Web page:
While I won’t get into any real analysis with these statistics yet, accounting for all results can certainly have a noticeable effect on how we may perceive the value of some players. For example, an average batter last season had an OBA of .318 with an eOBA of .325. Norichika Aoki was well above average with a .356 OBA last season, but by accounting for the 16 times he reached base “inefficiently,” he produced an even more impressive .375 eOBA. While he was ranked 37th among qualified batters in OBA, in the company of players like Marco Scutaro and Jacoby Ellsbury, he was 27th among qualified batters in eOBA, between Buster Posey and Jason Kipnis; a significant jump.

In the past, we have only cared about how many total bases a batter reached when he puts the ball into play, which is a disservice to those batters who are able to reach base at a high rate without swinging. Joey Votto had an eSLG of .504 last season – 26th overall among qualified batters. However, his eTBA, which accounts for the 139 total bases he reached when not making contact, was .599 – 7th among qualified batters.

This is certainly not the first time that such a method of tracking value production has been proposed, but it never seems to gain any traction. The earliest such proposal may have come in the Cincinnati Daily Enquirer on 14 August 1876, when O.P. Caylor suggested that there was a strong probability that “a different mode of scoring will be adopted by the [National] League next year”:

“Instead of the base-hit column will be the first base column, in which will be credited the times a player reached first base in each game, whether by an error, called balls, or a safe hit. The intention is to thereby encourage not only safe hitting, but also good first-base running, which has of late sadly declined. Players are too apt, under the present system of averages, to work only for base hits, and if they see they have not made one, they show an indifference about reaching first base in advance of the ball. The new system will make each member of a club play for the club, and not for his individual average.”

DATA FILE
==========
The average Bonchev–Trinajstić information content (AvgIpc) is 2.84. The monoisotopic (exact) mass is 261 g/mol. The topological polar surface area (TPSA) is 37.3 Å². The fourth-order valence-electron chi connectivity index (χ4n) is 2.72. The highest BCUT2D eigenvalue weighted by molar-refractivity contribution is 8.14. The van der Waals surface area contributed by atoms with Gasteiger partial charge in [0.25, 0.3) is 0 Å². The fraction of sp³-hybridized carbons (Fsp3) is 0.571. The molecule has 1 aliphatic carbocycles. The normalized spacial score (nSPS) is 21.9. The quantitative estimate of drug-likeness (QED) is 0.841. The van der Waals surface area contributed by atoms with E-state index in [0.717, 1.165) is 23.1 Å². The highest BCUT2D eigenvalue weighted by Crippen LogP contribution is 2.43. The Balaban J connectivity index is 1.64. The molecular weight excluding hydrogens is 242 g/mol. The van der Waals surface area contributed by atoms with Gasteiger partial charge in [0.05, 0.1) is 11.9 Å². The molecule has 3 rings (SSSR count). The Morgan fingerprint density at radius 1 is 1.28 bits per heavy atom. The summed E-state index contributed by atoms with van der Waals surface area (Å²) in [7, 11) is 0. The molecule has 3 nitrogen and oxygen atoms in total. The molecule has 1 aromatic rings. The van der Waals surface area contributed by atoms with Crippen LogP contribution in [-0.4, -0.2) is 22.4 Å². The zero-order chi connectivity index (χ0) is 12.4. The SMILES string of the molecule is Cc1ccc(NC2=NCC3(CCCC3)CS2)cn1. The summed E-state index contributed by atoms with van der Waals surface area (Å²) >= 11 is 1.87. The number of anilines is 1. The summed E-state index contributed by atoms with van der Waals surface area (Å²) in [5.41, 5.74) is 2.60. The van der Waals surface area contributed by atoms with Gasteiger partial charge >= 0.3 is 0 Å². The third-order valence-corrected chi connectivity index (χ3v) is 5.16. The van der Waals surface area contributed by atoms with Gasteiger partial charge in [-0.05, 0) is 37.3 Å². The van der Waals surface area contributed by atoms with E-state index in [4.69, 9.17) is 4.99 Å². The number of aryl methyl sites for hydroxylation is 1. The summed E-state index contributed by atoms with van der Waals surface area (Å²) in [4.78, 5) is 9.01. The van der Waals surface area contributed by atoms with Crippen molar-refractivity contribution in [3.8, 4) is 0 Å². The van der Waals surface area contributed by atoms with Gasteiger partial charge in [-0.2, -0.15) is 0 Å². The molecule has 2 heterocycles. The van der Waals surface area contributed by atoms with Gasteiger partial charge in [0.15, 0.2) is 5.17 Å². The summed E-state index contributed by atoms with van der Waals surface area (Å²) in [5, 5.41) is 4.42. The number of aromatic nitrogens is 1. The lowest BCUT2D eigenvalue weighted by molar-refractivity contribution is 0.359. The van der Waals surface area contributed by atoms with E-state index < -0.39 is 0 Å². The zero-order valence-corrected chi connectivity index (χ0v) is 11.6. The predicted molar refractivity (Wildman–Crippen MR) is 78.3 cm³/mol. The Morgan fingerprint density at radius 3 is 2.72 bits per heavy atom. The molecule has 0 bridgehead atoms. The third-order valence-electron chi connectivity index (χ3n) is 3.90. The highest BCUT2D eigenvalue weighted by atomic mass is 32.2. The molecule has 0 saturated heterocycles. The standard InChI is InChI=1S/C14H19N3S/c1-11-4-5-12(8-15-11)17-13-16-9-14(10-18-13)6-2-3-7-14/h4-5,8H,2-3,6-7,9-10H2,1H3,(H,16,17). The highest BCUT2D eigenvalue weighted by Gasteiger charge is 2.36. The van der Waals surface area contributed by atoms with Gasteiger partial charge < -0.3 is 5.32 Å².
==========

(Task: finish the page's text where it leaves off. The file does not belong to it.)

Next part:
Of course, this new mode was not adopted. However, the National League did count walks as hits for a single season in 1887; an experiment that was widely despised and abandoned following the end of the season.

It has been 147 years since Henry Chadwick introduced the hit and began the process of estimating batting effectiveness. Maybe it’s time we accept the limitations of these estimations and start crediting batters for “reaching first base in advance of the ball” and advancing as far as possible, no matter how they do so.

[i] Whether it’s the catcher, pitcher, or manager who ultimately decides on what pitch is to be thrown is somewhat irrelevant. The goal of the pitching battery is to execute pitches that offer the greatest chance to help the pitching team, whether that’s by trying to strike out the batter, trying to induce weak or inferior contact, or trying to avoid the potential for any contact whatsoever.

[ii] Technically, it only had a true distance of 443 feet—not terribly deep in the grand pantheon of home runs—but the illusion works for me on many levels.

[iii] The fundamental principle of this system, that a reach is credited when an out doesn’t occur due to the action of the plate appearance, means that some plays that end in outs are still counted as reaches. In this way, we don’t incorrectly subtract value that was lost due to fielding and baserunning following the initial event. For instance, if a batter hits the ball cleanly into right field and safely reaches first base, but the right fielder throws out a baserunner advancing from first to third, the batter would still receive credit for a reach. Similarly, if a batter safely reaches first base but is thrown out trying to advance to second base, for consistency, this is considered a baserunning mistake and Is still treated as a reach of first base.